global player? EU summit seeks answers to China-US strategy

BRUSSELS (Reuters) – The 27 European Union heads of state and government will seek a new approach to China on Tuesday at their first summit on Sino-European strategy since sanctions against Beijing and retaliatory measures that threaten a new investment pact in March. .

The European Union, along with the United States, the United Kingdom and Canada, imposed sanctions on Chinese officials on March 22 for human rights abuses, which Beijing denies. The EU was immediately sanctioned against the legislature of the European Parliament, which put the approval of the recently agreed investment agreement between the EU and China on hold.

“The EU has tried to avoid confrontation with Beijing, but we can no longer consider China as a good trading partner,” said an EU diplomat.

In einem ländlichen Gebiet Sloweniens werden die Staats- und Regierungschefs der EU auch vom französischen Präsidenten Emmanuel Macron erfahren, wie der Block versucht, seine Macht in internationalen Angelegenheiten zu projizieren to have. Except for France.

As the world’s largest trading bloc, the European Union has the power to set policy rules outside its borders, but it has repeatedly failed to coordinate a common foreign and military policy, weakening its influence.

Senior EU officials and diplomats hope the informal meeting will be a moment to discuss independence from the United States and play a role in Washington’s foreign policy transition to Asia.

No decisions have been made.

European Defense

“The United States has recognized the importance of a stronger and more effective European defense,” Josep Borrell, the European Union’s foreign affairs coordinator, said on Tuesday before the European Parliament in Strasbourg against Slovenia. “The crises in the European Neighborhood are a call for us to respond.”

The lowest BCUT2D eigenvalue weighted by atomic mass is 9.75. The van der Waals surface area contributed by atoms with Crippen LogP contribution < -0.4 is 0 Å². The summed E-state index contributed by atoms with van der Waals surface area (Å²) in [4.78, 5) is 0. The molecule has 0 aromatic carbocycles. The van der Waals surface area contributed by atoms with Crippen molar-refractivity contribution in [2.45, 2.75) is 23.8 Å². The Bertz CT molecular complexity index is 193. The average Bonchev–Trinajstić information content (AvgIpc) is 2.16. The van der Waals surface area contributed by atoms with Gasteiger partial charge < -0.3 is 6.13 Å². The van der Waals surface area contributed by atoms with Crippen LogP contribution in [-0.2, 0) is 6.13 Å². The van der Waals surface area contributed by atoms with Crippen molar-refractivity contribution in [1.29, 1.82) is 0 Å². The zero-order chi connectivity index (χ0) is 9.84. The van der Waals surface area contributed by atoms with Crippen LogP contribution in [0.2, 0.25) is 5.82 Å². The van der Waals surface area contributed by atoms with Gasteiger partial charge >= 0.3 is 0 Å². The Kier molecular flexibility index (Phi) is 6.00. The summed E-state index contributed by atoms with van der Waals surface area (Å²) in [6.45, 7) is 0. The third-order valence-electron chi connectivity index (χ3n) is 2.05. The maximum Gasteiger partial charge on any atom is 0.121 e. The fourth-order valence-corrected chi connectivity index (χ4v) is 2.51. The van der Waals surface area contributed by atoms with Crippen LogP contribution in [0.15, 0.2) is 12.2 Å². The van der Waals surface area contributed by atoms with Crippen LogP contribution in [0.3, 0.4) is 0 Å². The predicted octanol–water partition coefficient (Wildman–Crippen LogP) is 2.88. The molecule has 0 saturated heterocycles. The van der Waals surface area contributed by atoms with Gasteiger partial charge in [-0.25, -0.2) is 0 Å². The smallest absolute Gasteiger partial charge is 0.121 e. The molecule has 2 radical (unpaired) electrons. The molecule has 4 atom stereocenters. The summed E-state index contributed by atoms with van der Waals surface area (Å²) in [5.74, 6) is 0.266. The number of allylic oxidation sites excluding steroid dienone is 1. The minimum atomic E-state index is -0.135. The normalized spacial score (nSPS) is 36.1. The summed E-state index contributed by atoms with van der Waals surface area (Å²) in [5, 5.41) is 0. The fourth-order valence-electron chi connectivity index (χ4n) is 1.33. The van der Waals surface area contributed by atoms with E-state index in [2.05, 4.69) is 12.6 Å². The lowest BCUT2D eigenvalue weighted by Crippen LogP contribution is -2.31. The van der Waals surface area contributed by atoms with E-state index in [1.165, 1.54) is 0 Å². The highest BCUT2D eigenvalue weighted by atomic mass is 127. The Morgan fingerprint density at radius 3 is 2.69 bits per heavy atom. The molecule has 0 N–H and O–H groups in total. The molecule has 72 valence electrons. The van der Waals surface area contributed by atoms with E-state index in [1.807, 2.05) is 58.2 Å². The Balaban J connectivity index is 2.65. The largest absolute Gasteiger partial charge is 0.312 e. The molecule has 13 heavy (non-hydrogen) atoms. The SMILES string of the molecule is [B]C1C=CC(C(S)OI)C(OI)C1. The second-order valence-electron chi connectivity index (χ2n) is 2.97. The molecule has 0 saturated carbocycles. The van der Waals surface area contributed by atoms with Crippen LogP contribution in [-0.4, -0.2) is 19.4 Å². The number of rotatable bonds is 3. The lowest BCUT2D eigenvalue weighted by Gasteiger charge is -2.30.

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The meeting began on Tuesday evening in Brdo, near the Slovenian capital, Ljubljana. The six Balkan countries are due to join the European Union’s heads of state and government on Wednesday, hoping to join the bloc one day.

Australia’s decision to end a major submarine treaty with France and opt for US-designed ships instead as part of AUKUS’ new security alliance with Washington and London has angered Paris, but it could upset the European Union’s joint defense plans.

“We can turn a blind eye and pretend that nothing happened. We think this would be the fault of all Europeans,” Macron’s adviser told reporters. “There is indeed an opportunity here.”

Borrell called this development a “wake-up call”, but insisted that Washington remain Brussels’ closest ally.

Additional reporting by John Chalmers in Brussels and Michel Rose in Paris. Editing by Nick Szczynski and Gareth Jones

Our criteria: Thomson Reuters Trust Principles.

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